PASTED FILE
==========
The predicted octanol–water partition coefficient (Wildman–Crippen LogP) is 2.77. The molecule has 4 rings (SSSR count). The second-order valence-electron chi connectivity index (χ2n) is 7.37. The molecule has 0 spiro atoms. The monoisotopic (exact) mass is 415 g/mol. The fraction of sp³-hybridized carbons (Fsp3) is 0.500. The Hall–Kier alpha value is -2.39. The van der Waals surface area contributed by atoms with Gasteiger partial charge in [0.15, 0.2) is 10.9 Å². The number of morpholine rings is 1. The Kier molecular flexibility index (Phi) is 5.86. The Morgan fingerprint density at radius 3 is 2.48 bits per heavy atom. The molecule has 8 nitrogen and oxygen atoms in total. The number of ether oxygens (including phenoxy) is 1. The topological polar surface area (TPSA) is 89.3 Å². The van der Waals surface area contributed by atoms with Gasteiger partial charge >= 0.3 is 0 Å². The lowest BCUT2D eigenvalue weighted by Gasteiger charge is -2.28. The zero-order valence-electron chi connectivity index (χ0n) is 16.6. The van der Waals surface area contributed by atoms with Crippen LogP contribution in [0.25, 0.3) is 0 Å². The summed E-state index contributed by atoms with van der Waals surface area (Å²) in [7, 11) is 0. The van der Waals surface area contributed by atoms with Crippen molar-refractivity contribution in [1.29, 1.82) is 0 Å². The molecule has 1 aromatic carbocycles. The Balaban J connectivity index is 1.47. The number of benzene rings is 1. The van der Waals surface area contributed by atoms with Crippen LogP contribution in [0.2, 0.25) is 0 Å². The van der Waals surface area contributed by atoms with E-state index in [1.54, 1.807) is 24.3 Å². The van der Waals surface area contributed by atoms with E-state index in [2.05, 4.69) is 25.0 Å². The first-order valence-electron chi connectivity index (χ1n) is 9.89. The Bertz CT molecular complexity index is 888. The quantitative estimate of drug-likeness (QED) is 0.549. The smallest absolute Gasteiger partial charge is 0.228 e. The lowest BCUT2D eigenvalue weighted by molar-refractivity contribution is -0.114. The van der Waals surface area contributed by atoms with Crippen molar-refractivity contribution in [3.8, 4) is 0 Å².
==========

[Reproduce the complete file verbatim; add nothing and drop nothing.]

The predicted octanol–water partition coefficient (Wildman–Crippen LogP) is 2.77. The molecule has 4 rings (SSSR count). The second-order valence-electron chi connectivity index (χ2n) is 7.37. The molecule has 0 spiro atoms. The monoisotopic (exact) mass is 415 g/mol. The fraction of sp³-hybridized carbons (Fsp3) is 0.500. The Hall–Kier alpha value is -2.39. The van der Waals surface area contributed by atoms with Gasteiger partial charge in [0.15, 0.2) is 10.9 Å². The number of morpholine rings is 1. The Kier molecular flexibility index (Phi) is 5.86. The Morgan fingerprint density at radius 3 is 2.48 bits per heavy atom. The molecule has 8 nitrogen and oxygen atoms in total. The number of ether oxygens (including phenoxy) is 1. The topological polar surface area (TPSA) is 89.3 Å². The van der Waals surface area contributed by atoms with Gasteiger partial charge >= 0.3 is 0 Å². The lowest BCUT2D eigenvalue weighted by Gasteiger charge is -2.28. The zero-order valence-electron chi connectivity index (χ0n) is 16.6. The van der Waals surface area contributed by atoms with Crippen LogP contribution in [0.25, 0.3) is 0 Å². The summed E-state index contributed by atoms with van der Waals surface area (Å²) in [7, 11) is 0. The van der Waals surface area contributed by atoms with Crippen molar-refractivity contribution in [1.29, 1.82) is 0 Å². The molecule has 1 aromatic carbocycles. The Balaban J connectivity index is 1.47. The number of benzene rings is 1. The van der Waals surface area contributed by atoms with Crippen LogP contribution in [0.2, 0.25) is 0 Å². The van der Waals surface area contributed by atoms with E-state index in [1.54, 1.807) is 24.3 Å². The van der Waals surface area contributed by atoms with E-state index in [2.05, 4.69) is 25.0 Å². The first-order valence-electron chi connectivity index (χ1n) is 9.89. The Bertz CT molecular complexity index is 888. The quantitative estimate of drug-likeness (QED) is 0.549. The smallest absolute Gasteiger partial charge is 0.228 e. The lowest BCUT2D eigenvalue weighted by molar-refractivity contribution is -0.114. The van der Waals surface area contributed by atoms with Crippen molar-refractivity contribution in [3.8, 4) is 0 Å².